We May not Have a Reagan this Election--But Good Lord, They Sure Have a Carter...

I came into my political cognizance in the years of Jimmy Carter.

The election of 1976 was the first where my 13-year-old brain was more or less engaged. As an eighth grade Michigander, I was a natural Jerry Ford fan. He was a skier,–our family skied. He ate at Granny’s Kitchen in Grand Rapids, I’d eaten at Granny’s Kitchen in Grand Rapids. His slow, plonking manner reminded me a lot of my dad, and the fathers’ of many of my friends, all of whom hung out at the Lions Club. The politics in the race, of course, were a complete mystery to me– but I sure identified with all the superficial, cotton-candy stuff on the surface.

Ford was from Michigan, and that was good enough for me.

And the election was on.

What is interesting, in retrospect, is how exciting the convention coverage was that year. I say interesting, mostly because we could only tune in two or three channels on our TV, and so, you watched what was on–  and a political convention was as good as anything.

Good grief: Remember “tuning in” a TV channel? It’s difficult to recall, here in these years of touch-screens in your pocket, that you were obliged at whiles to get out of your chair and dial in the aerial, or whip the rabbit ears around. Now, we have everything from “Spike” TV (-which I think used to be the Nashville Network) to the Shoelace Channel. But, during the Bicentennial Election Year, we had Channel 6 (which was CBS), Channel 10 (which was NBC) and, if the weather was right, Channel 12 (which was ABC).

In those days, they went wall-to-wall with the convention TV coverage for the better part of a week, and (unlike the Watergate Hearings, which were also televised, and which seemed to a kid like me to drone on and on for years), the conventions were actually fun to watch, if for no other reason that they interspersed interviews with entertainers, had funny little cartoons, and the strangenheimers with their odd costumes on the convention floor were fun to watch.

But I didn’t get it: Who was this old Reagan guy? What’s he got to do with President Ford? Oh, well, it really didn’t matter much, because the Democrats nominated this Georgia Governor named Jimmy Carter, who (-again, to an eighth-grader) seemed like a neat kinda guy: His smile was huge, and he sure looked a lot like John Walton.

Ah, yes, 1976: You have to remember what a huge hit The Waltons were on TV back then.

Also, there was this itchy back-to-the-earth patina in the culture. Euell Gibbons– the elfin wild Asparagus-eating fellow (even though he’d died the year before) was hawking Grape Nuts cereal (“many parts are edible!”), John Denver was crooning on about thanking God he was a Country Boy, and The Waltons had become destination television on Thursday nights on Channel 6 –, er, CBS.

John Walton was the patriarch of the Walton clan, and he forever berated his wife Olivia for going to church while he hung out in his flannel shirts and dungarees in the woods staring at sunbeams and seeing God in the elderberries and skunks. John Walton was played by Ralph Waite (a notorious lib, as it turns out), and the flannel shirts and The Dry Look hairsprayed coif made him look like Jimmy Carter. And Jimmy Carter was a peanut farmer– and, boy, did that melt right into the Country Boy theme oozing around the culture.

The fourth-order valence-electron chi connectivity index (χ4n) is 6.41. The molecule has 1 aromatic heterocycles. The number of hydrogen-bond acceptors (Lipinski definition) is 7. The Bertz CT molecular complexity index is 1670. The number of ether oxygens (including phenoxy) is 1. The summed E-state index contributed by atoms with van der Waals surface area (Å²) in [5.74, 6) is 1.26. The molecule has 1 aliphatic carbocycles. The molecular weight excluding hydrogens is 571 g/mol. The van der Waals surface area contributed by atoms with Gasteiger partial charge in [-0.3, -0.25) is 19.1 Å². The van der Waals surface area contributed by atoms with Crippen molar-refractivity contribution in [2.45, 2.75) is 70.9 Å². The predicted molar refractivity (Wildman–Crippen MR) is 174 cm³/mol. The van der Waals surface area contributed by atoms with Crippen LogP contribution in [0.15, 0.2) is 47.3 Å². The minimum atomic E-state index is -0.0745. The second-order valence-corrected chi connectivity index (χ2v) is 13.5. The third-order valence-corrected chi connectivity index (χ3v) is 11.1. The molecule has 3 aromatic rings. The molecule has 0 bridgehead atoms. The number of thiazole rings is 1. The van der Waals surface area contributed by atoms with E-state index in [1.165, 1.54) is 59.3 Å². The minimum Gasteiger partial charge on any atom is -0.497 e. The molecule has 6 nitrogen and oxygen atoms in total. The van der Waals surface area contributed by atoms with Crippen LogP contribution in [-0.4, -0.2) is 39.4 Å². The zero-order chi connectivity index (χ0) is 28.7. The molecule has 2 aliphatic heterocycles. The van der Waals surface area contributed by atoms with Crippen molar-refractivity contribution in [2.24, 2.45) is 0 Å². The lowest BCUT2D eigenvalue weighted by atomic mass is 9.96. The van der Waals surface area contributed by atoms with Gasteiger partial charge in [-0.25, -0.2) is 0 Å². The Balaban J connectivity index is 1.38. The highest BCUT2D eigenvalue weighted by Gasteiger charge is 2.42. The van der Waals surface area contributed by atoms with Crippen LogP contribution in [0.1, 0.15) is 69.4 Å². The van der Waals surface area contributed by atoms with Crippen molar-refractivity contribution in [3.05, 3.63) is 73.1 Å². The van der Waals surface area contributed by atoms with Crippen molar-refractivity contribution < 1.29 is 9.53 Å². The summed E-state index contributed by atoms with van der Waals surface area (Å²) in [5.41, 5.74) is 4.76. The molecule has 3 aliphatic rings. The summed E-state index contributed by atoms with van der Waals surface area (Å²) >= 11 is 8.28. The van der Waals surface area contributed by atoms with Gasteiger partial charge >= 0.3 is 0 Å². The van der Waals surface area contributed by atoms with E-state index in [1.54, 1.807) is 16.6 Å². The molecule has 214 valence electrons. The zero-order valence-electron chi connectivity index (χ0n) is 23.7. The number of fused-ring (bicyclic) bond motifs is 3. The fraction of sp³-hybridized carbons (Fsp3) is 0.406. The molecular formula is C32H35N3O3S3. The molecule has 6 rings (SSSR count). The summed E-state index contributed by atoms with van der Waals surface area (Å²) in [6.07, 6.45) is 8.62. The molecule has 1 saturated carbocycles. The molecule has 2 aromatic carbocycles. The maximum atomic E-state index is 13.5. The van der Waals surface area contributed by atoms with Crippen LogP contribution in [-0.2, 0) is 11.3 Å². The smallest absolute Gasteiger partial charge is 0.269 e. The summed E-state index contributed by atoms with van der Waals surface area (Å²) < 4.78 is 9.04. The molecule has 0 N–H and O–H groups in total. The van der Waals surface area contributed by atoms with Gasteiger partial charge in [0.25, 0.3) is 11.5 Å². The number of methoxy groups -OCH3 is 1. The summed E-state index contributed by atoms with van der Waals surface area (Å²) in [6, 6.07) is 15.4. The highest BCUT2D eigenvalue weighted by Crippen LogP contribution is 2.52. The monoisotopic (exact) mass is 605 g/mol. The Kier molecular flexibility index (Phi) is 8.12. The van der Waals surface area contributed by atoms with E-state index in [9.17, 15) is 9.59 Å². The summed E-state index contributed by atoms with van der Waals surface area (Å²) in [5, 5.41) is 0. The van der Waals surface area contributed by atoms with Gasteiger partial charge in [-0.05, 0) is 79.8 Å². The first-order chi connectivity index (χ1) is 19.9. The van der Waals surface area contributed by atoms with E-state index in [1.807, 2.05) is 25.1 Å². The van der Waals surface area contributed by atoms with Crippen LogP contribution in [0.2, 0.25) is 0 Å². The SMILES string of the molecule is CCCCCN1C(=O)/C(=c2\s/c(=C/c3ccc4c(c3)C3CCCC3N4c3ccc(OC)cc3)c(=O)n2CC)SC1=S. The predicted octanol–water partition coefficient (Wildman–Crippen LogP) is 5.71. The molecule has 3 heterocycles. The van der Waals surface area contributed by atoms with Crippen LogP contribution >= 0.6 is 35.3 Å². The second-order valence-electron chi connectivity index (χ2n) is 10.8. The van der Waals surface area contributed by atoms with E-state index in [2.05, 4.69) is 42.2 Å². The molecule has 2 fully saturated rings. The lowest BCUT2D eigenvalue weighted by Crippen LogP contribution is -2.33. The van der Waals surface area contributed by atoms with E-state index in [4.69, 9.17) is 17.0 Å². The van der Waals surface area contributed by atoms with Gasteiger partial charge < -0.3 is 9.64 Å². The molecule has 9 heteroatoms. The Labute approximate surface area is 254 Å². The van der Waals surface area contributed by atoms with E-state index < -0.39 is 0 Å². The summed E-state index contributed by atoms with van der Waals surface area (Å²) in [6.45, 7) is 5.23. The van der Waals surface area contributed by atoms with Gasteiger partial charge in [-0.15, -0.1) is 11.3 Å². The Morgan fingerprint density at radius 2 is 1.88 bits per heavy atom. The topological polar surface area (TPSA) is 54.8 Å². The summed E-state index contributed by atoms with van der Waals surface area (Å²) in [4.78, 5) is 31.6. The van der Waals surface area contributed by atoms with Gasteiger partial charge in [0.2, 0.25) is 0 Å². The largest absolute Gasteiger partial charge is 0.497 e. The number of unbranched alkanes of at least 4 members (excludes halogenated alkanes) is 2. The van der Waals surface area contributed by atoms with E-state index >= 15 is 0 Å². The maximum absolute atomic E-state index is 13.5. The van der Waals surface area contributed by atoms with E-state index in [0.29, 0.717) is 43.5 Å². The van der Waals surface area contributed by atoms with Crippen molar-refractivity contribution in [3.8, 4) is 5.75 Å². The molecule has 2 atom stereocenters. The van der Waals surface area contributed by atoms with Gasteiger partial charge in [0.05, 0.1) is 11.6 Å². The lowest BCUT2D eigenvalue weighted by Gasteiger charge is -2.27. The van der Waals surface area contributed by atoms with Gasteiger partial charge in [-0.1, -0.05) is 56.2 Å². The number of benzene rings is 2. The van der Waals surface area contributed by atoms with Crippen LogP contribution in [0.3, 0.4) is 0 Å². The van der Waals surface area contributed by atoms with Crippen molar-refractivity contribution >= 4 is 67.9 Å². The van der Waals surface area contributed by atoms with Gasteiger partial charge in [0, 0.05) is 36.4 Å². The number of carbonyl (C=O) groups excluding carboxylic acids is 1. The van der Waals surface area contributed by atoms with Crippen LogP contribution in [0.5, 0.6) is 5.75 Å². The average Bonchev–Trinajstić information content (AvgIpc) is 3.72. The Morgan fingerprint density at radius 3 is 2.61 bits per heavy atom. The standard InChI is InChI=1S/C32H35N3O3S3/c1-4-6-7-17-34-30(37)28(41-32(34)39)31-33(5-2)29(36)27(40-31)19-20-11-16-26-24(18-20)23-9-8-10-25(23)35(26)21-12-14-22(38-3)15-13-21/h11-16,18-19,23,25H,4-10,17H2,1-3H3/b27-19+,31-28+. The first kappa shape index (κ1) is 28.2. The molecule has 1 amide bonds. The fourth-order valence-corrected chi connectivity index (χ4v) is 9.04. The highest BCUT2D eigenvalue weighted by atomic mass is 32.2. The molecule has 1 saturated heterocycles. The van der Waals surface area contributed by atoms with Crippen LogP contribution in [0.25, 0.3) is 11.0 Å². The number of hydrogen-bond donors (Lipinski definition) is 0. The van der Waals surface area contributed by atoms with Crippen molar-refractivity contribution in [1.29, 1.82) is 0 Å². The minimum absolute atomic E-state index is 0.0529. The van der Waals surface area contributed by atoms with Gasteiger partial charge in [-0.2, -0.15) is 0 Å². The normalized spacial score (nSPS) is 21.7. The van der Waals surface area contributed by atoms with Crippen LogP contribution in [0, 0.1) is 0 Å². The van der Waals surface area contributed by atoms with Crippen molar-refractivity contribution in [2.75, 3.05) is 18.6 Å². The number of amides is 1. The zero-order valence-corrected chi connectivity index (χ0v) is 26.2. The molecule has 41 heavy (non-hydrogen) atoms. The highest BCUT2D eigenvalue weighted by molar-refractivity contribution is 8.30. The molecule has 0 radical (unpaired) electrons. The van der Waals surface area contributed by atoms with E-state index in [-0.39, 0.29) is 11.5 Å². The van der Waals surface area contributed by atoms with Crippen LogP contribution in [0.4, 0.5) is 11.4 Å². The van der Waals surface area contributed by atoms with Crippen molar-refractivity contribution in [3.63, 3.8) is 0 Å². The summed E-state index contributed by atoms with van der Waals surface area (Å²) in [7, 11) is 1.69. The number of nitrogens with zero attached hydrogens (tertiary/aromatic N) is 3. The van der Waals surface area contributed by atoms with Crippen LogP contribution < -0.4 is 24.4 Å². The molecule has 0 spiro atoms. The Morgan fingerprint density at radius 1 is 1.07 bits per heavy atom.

To this day, I am convinced that Jimmy Carter won the election of 1976 because he looked like John Walton. So, (again, in my eighth-grade mind), I wasn’t all that disappointed when Carter won: It marked a definite end of the 1960’s, and all the Nixon and violent hippie crap. And Carter seemed so, so, simple; so Euell Gibbons, so down-to-earth, so… John Walton.

At first, President Carter seemed like nice enough guy; the sort of fellow you might bump into at the hardware store. His family was a bit over-present (Miss Lillian? Ruth Carter Stapleton? Billy? Amy?). But, like I say, it was all very Waltons-esque.

And then came Bert Lance, and it was pretty clear that Carter had the same bunch of crooks surrounding him that every politician did. The  smile got annoying pretty quickly, too. And watching Carter on television was painful because the guy never moved his dour lips when he talked.

Pretty soon, it seemed like we were up to our eyeballs in “crisis”. The “Energy Crisis”, the “Inflation Crisis”, the “Middle East Crisis” the “Three Mile Island Crisis”, the “Iranian Hostage Crisis” . Eventually, we even had a “Crisis of Confidence”. Clearly, even to a now-Tenth Grader, I could see President Carter was just thrashing around from one “crisis” to the next– and eventually blamed it all on us…

I remember one of his proposals was something he called a “windfall profits tax” on oil. Ah, yes, the old bogyman of “profits”. The left never changes it’s narrative, does it? The barrel price of oil had skyrocketed in Carter’s presidency. At the time (when I was still reading “Mad” magazine, mind you) this “Tax” made sense, in much the same way that today, crapping in plastic bags and leaving it in bank lobbies makes sense to the Occupy Wall Street crowd– only I was 15, not 37.

I told my dad that the Windfall Profits Tax seemed like a cool idea because it was going to fund research into solar power, wind turbines (-the 70’s versions of windmills looked like egg beaters, by the way) and finally converting over to the metric system (we in America were so parochial, you see, still using standard measures, and we’d been studying metrics since first grade). My dad said a Windfall Profits Tax would just increase the cost of gas, and it was a bunch of crap.

By then, the world was pretty much falling down around Jimmy Carter’s ears. Having squarely placed his foreign policy on the firm quicksand of “Human Rights” (lots of human rights in El Salvador, none in the Soviet Union), the Occupy Tehran crowd got a little restive, and toppled a heretofore staunch ally in the Shah– and when the sick old Sovereign landed on American soil for cancer treatment, the kids stormed the American embassy in Iran, and took 52 Americans hostage. Later on, while fishing on the set of Deliverance, Carter was assaulted by a rogue bunny rabbit. But, unlike the students at the Tehran embassy, he was able to successfully repel the bunny attacker.

My brother was traveling out West at the time, skiing at Bozeman and Jackson Hole (which was still a ski-bum hangout in those years, not the sort of place Jane Fonda would have been caught dead in), and, upon his return, was shocked to note that gasoline, when he started his trip, was 48-cents per gallon, but, in the span of a week, had gone up to 68-cents per gallon. A Hostess Fruit Pie, that may have cost  35-cents one week, cost 50-cents the next. Inflation was on fire, and, because of Carter’s insane production and price controls on energy, long lines formed outside gas stations. It was not unusual to keep a gas can in your car in case all the gas stations ran out. There was talk of rationing, and, in some states, depending on your license plate number, you could only purchase gas on certain days.